The MEASURES project will officially be launched on October 1st 2018 in Austria during an event hosted by University of Natural Resources and Life Sciences in Vienna. The launch is part of a two-day kick-off event bringing together key stakeholders and international project partners to focus on the project’s main topic: managing and restoring aquatic ecological corridors for migratory fish species in the Danube River Basin, or MEASURES.
The Danube is home to some of the most important sturgeon and other migratory fish populations (e.g. shads, barbel, nase etc.). Bulgaria and Romania hold the only – still – viable populations of wild sturgeons in the European Union. These populations have faced a dramatic decline in the past decades due to man-made barriers that prevent their migration and their ability to spawn, such as dams or hydropower plants. These barriers fragment the natural habitats of migratory fish, making it impossible for fish to move up or downstream to spawn or reach feeding grounds. In the long term, these barriers, along with other anthropic human activities such as overfishing, pollution and habitat destruction, will lead to the extinction of the species unless action is taken now.
In order to address the problem of migratory fish reaching their habitats, MEASURES will lay the foundation to establish ecological corridors by identifying key habitats and by initiating transboundary protection measures along the Danube and its main tributaries. During the three-year implementation timeline, the innovative actions will focus on the following:
- mapping and identifying the key habitats, followed by the development and testing of the methodology for migratory fish habitat mapping;
- elaborating a harmonized strategy for restoring green corridors and supporting implementation in future management plans;
- restocking two native species to conserve their genetic pool in middle Danube in Hungary (Acipenser ruthenus) and in the lower Danube in Romania (Acipenser gueldenstaedtii), which will require establishing a network capable of carrying out a concerted re-population effort and will provide important insights into operating broodstock facilities.;
- implementing the MEASURES Information System to facilitate access to relevant information by experts, decision-makers and the general public ; and
- providing concrete experiences to incorporate into future policy and management plans to ensure that future projects lead to the sustainable management of relevant sites that restore ecological corridors.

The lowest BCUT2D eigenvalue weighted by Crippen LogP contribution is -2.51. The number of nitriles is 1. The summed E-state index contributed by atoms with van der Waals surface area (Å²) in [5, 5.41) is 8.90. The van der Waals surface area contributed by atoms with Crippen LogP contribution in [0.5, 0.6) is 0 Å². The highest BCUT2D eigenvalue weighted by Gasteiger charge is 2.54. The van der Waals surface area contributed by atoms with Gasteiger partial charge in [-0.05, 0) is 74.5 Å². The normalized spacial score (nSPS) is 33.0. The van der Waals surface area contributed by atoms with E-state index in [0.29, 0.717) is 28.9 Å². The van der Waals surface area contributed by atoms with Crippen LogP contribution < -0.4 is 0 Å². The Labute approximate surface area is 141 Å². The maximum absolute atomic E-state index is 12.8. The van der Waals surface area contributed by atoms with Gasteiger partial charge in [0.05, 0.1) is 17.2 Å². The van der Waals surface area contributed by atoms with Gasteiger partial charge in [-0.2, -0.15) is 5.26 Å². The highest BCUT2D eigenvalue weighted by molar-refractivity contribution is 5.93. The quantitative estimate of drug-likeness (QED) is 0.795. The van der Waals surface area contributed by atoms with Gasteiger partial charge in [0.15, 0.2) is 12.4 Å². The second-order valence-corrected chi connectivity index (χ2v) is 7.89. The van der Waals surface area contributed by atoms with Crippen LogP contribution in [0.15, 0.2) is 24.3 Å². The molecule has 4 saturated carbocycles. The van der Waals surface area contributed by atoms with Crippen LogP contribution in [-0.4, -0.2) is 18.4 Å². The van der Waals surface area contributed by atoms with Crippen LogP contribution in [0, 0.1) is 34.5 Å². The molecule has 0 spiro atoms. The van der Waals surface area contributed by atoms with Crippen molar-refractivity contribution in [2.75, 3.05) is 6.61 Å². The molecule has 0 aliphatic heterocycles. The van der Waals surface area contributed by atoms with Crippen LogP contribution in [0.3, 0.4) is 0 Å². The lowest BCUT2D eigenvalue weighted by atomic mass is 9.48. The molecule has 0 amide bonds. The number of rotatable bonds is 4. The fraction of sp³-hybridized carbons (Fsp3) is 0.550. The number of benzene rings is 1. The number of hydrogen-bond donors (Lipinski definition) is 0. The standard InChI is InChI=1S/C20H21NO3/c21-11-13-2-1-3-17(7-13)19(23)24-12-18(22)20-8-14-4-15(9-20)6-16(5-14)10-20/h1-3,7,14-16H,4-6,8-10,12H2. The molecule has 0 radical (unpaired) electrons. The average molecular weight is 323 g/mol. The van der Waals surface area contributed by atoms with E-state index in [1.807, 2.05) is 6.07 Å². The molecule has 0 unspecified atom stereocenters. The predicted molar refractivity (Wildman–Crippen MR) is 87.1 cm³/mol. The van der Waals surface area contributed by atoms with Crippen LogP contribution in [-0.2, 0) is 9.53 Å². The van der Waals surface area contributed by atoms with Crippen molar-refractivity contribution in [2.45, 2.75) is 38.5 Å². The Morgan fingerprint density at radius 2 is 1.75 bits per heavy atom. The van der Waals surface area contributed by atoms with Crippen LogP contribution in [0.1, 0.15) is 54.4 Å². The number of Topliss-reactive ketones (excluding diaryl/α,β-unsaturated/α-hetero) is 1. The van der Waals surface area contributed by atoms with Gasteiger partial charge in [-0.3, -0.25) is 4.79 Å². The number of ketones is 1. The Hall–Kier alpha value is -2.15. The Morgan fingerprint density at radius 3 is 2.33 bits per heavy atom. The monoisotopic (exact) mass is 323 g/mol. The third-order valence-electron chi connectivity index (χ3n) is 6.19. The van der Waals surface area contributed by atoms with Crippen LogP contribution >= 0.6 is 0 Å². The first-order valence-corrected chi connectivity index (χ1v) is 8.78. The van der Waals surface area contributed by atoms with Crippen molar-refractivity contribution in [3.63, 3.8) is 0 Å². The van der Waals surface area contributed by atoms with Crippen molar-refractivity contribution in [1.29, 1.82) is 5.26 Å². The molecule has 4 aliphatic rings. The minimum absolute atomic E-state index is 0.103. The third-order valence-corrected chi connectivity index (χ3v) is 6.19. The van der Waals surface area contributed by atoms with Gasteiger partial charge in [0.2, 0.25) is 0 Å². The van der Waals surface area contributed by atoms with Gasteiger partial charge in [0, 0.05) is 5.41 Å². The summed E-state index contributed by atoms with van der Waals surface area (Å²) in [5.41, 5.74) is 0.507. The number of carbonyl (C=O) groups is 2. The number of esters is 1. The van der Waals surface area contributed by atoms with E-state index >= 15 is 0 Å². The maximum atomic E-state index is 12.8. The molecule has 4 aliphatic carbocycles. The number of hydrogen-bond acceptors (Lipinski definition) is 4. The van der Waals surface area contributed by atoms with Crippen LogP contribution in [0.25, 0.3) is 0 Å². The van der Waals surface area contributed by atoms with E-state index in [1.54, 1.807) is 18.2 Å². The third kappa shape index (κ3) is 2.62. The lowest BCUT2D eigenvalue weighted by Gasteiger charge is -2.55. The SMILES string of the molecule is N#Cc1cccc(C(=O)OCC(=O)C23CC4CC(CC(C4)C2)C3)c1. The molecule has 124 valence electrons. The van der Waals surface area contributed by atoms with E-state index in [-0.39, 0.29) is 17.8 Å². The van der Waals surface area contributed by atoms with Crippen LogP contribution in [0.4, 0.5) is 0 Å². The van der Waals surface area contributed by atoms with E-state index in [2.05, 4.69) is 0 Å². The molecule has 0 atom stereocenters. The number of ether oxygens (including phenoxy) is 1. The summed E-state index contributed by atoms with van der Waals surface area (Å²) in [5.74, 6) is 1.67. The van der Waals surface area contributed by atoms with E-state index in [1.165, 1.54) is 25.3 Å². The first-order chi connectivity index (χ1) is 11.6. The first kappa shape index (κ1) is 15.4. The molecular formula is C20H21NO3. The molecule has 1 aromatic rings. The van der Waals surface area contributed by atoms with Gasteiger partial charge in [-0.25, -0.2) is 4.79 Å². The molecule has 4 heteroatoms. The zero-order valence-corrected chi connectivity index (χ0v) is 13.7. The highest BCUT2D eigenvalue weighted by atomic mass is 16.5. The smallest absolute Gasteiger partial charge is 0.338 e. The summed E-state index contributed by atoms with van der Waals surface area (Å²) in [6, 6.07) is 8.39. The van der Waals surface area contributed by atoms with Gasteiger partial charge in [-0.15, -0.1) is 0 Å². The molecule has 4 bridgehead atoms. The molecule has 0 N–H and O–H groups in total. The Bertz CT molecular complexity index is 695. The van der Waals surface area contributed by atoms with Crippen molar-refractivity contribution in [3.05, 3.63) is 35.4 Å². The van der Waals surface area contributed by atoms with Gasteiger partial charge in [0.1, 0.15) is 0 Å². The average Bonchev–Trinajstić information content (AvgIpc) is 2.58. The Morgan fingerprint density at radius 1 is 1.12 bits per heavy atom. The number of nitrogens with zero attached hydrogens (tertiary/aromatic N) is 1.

The Danube and its tributaries are key migration routes for sturgeons and other migratory species, such as barbel and nase. These species are excellent bio-indicators of the effectiveness of ecological corridors due to their specific needs during their long lifecycles. This is especially true of sturgeons, which typically migrate long distances and are an important part of the natural heritage of the entire Danube Region. Their dramatic decline in the last few decades has become an issue of basin-wide importance, documented by the Danube countries and the European Commission.
“The Danube is a key lifeline in Europe connecting important bioregions, economies and cultures. Securing biodiversity is fundamental to human development and rivers are one of the most threatened ecosystems on our globe. Our project contributes to these challenges specifically for the Danube River in its role as an important ecological corridor connecting natural heritage sites and an organism group key to a sustainable future of the river, migratory fish including sturgeon species”, says Thomas Heins, University of Natural Resources and Life Sciences, Vienna.
The event will be organized by the MEASURES (Managing and restoring aquatic Ecological corridors for migratory fish species in the Danube River basin) project and is co-funded by the European Union (ERDF, IPA). MEASURES was started in June 2018 and is scheduled to end in May 2021. For more information about it, visit the project website: www.interreg-danube.eu/measures.
Paul Meulenbroek, project manager, University of Natural Resources and Life Sciences, Vienna, firstname.lastname@example.org
Ioana Cenușă, communication manager, WWF DCP Romania, email@example.com
Sturgeons and other migratory fish species represent a historic, economic and natural heritage of the Danube River Basin and are indicators of the ecological status of aquatic ecosystems, especially of the functionality of ecological corridors. Their populations have suffered substantially from overfishing, pollution, habitat destruction and disruption of their migration routes. The need for their conservation is recognized at a high political and management level (EUSDR-PA 06, Biodiversity, DRBMP).